'Manifest' Season 2: The peacock, star and other symbols that dot the show and what they mean
While there were few signs in Season 1, we have had many in the second season and somehow all of them point to Ben Stone's significance
One of the biggest aspects of NBC's 'Manifest' focuses on the folklore and symbology that is littered across the episodes and the plotlines. It's clear that these symbols offer clues as to what the eventual answer might lead us to.
While there were not many in Season 1, we have had many more in the second season. So let's take a look at all the symbols we have come across and what that means for the future of 'Manifest'.
First, there is the peacock. The peacock initially appeared in Season 1 finale and since then we have been wondering what it meant. When Ben saw the peacock in his calling in that episode, many fans even theorized that Robert Vance was not dead as the peacock symbolizes immortality and resurrection.
Across different cultures, peacock means different things. In Greco-Roman mythology, the peacock is identified with goddess Hera who created the bird from her servant Argus, his many eyes placed on the peacock's tail.
In Hinduism, the peacock is associated with patience, compassion and good fortune. In East Asian cultures, the peacock is associated with Kwan-yin (or Quan Yin), an emblem of love, compassionate watchfulness, goodwill, nurture and kind-heartedness.
Babylonian culture signifies the peacock as a guardian to royalty and in Christianity it is seen as the "all-seeing", which directly associates with the callings the Flight 828 passengers receive.
In some myths, the peacock was seen as guardians to paradise, while in others, the peacock was seen as God's messengers. Some showed the peacock as a symbol of fertility (thereby forecasting Grace Stone's pregnancy perhaps).
In Season 2, this expanded when we come across the compass that belonged to one of the passengers' ancestors. Engraved on it was a peacock, inside a triangle, topped with a star. This further complicates things.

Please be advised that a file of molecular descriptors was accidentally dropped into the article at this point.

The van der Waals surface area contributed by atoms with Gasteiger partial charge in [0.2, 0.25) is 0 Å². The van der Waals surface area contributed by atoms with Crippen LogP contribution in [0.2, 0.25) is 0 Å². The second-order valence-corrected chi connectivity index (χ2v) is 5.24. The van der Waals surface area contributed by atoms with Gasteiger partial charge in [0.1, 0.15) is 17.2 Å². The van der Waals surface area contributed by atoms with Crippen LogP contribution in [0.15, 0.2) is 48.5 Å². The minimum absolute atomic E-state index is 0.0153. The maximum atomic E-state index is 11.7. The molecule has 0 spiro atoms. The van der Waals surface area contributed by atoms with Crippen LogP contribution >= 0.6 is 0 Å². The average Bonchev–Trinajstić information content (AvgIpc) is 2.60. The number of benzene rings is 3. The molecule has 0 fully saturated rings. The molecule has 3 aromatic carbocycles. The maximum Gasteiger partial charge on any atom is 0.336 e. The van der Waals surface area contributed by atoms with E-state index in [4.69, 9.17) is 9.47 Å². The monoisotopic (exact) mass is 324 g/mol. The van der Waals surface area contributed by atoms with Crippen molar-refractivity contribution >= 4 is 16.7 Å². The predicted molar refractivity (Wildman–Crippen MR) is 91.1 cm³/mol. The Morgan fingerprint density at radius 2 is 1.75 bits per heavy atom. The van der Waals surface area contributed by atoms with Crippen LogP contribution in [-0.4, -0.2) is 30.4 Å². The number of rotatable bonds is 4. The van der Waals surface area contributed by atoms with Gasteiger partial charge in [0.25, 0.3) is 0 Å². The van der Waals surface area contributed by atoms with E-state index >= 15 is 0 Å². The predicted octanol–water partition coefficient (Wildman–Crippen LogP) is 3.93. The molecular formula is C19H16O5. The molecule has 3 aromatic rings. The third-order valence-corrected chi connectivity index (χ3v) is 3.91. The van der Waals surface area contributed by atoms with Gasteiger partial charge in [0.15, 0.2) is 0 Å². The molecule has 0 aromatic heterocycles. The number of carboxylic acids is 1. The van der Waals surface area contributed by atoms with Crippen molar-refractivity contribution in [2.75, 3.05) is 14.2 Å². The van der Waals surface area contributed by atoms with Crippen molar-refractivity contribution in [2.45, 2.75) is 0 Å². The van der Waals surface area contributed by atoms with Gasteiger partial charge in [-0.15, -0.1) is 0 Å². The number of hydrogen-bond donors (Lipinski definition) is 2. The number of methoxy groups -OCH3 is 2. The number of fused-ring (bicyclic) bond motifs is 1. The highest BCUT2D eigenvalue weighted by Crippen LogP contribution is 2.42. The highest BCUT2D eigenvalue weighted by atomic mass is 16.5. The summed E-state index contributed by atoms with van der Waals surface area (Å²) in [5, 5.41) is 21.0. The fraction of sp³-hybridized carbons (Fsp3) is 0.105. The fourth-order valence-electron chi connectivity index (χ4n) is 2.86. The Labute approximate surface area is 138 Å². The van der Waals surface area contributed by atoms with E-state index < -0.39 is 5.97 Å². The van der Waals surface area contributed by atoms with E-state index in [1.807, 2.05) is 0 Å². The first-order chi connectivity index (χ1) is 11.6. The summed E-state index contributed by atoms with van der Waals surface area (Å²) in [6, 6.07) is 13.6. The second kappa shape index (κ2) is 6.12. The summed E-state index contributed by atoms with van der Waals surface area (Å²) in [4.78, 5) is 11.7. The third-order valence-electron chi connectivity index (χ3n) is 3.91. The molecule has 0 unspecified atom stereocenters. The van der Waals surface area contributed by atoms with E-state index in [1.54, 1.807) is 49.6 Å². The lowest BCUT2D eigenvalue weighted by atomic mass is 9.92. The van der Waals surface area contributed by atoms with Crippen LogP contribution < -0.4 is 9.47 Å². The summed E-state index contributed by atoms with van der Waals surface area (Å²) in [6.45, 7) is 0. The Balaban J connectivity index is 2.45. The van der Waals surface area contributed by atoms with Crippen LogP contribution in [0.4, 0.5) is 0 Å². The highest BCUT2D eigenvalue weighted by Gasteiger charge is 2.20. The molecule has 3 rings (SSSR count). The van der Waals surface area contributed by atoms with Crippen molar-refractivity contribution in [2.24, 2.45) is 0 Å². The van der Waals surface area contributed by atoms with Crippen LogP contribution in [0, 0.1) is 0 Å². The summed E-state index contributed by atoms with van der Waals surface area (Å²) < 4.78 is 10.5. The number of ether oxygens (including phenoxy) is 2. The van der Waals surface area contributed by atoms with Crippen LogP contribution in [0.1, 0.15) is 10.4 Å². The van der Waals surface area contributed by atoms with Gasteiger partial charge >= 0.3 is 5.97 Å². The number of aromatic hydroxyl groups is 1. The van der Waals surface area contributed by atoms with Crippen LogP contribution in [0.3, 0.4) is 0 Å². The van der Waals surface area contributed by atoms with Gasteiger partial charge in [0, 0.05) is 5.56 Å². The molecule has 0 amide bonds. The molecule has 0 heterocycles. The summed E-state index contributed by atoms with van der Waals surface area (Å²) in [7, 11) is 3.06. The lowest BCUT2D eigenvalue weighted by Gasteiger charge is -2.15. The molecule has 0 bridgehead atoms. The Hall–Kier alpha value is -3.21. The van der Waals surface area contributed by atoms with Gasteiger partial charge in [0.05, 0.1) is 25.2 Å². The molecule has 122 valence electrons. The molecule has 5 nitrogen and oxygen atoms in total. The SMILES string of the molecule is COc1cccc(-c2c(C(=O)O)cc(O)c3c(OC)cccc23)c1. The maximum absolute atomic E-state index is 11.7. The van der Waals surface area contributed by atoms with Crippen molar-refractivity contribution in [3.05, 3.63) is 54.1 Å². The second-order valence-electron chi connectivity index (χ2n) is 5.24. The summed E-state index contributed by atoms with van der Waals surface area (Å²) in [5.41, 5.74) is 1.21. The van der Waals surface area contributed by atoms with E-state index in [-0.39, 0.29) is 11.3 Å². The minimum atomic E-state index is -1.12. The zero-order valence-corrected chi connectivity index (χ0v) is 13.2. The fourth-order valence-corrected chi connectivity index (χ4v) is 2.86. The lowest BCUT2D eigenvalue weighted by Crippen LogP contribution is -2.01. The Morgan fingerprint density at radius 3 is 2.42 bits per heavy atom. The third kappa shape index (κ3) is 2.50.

Then there are the stars. Stars more obviously convey divinity and creativity. But combined with the peacock and the triangle, it points to one thing — the Pavo constellation, "pavo" being Latin for peacock.
The Pavo constellation is observed from the Southern sky — the constellation is believed to represent the Java green peacock which the Dutch navigators de Houtman and Keyser probably encountered on their journey to the East Indies.
How this plays into the show, we don't know yet but it must be important.
Then there is the tarot deck created by Yusuv Al-Zuras. Keen viewers might have realized that Al-Zuras is an anagram for Lazarus, whom Jesus brought back to life four days after his death. Yusuv, similar to the Arabic equivalent to Joseph, means "God increases".
The first tarot cards were simply playing cards and not those designed with mysticism in mind and the first of these cards were brought to Europe by Mamluk soldiers. As Christianity grew, so did its influence on the design of the cards, with more Christian symbolism being reflected in the deck. By the 18th century, the cards became used for divination purposes.
Al-Zuras and his deck may have been introduced a few episodes ago, but it is clear that the writers have only just started digging the mystery that this will be. There was the ancient manuscript we saw in the last episode which featured an illustration of Ben Stone carrying his daughter, Olive, out of the burning building.
The illustration of the peacock inside a triangle with a star on top is also seen on Al-Zuras's deck. The biggest star in the Pavo Constellation is the Alpha Pavonis — the alpha peacock. Perhaps the alpha peacock is Ben and it portrays his role as the ultimate protector and savior, and possibly even divine. If showrunner Jeff Rake has his way, we will have to wait till his six-year plan unfolds.
'Manifest' airs on NBC on Monday nights at 10/9c. The next episode will air on March 2.